A recent poll shows that public support for school choice --
including vouchers, education savings accounts and online learning
-- has reached an all-time high.
The PDK/Gallup poll shows that demand for school
choice is increasing because parents are more aware of the
opportunities it presents. Plus, Lindsey Burke of The Heritage
Foundation says recent
SAT data shows public schools are failing to adequately teach
kids -- adding urgency to the need for school choice.
"We have polling now that
shows such an increase in support for school choice. Forty-four
percent of respondents that Gallup polled earlier this [year] said
that they were in favor of school choice, of allowing public
dollars to follow children to a private school of their choice,"
Burke relays. "Forty-four percent -- that's a ten-percentage point
increase in just one year."
She suggests the increasing parental support for school choice
is a result of the successes of such programs.
"So I think if parents can make their voices heard at the state
and local level, that's the best possible way that they can help
school choice move forward," the analyst states.
According to Gallup, half of the parents surveyed also favor
tying teacher evaluations to student performance -- something
teachers unions have strongly opposed.
School vouchers on the move in Tennessee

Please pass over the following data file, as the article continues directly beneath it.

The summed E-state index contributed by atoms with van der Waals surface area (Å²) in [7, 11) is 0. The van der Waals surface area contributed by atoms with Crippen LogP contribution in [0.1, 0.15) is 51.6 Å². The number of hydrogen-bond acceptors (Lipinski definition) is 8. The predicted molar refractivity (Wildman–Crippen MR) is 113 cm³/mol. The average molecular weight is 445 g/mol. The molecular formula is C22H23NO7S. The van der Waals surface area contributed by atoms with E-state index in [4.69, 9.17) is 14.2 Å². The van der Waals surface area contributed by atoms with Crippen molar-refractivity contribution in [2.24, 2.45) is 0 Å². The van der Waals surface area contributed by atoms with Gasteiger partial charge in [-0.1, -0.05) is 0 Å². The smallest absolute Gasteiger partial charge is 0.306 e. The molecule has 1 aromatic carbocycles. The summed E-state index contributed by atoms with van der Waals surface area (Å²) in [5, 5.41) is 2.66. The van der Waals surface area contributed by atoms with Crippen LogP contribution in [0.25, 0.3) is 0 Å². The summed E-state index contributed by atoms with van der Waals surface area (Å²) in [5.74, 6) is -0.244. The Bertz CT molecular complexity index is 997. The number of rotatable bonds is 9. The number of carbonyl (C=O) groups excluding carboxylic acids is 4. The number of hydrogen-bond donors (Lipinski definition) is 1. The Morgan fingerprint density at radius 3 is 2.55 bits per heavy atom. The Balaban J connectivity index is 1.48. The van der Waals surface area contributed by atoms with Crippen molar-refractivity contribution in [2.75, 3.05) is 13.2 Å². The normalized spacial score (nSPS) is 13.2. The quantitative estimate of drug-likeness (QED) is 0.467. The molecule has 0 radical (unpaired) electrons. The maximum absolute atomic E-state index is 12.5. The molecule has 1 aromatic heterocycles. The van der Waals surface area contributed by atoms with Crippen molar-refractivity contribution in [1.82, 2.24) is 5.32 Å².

While it appears Tennessee lawmakers are moving to make private
school vouchers a reality in the state, some are frustrated that
they're not moving fast enough.
Jeff Reed of The Friedman Foundation for School Choice
explains that a task force set up by Gov. Bill Haslam's (R) office
has been studying the question of school vouchers for more than a
year, concluding that it is not a question of if vouchers
should be implemented, but when.
"This is certainly a 'when' and 'if' scenario, because as is
being seen in other states that have broad private school choice
programs, they work, and families are better off as a result of
them," Reed notes.
State officials say it could take until 2014 before vouchers
become a reality, but Senator Brian Kelsey (R) vehemently argues
there is no reason to delay. Reed agrees.
"So clearly there are families who I believe, as state Senator
Kelsey mentioned, need choice today," the Foundation's public
relations director asserts. "And to that very point, we would argue
that those freedoms should be made available as soon as
The Friedman Foundation has been working for years with
school-reform advocates in Tennessee to bring about school-choice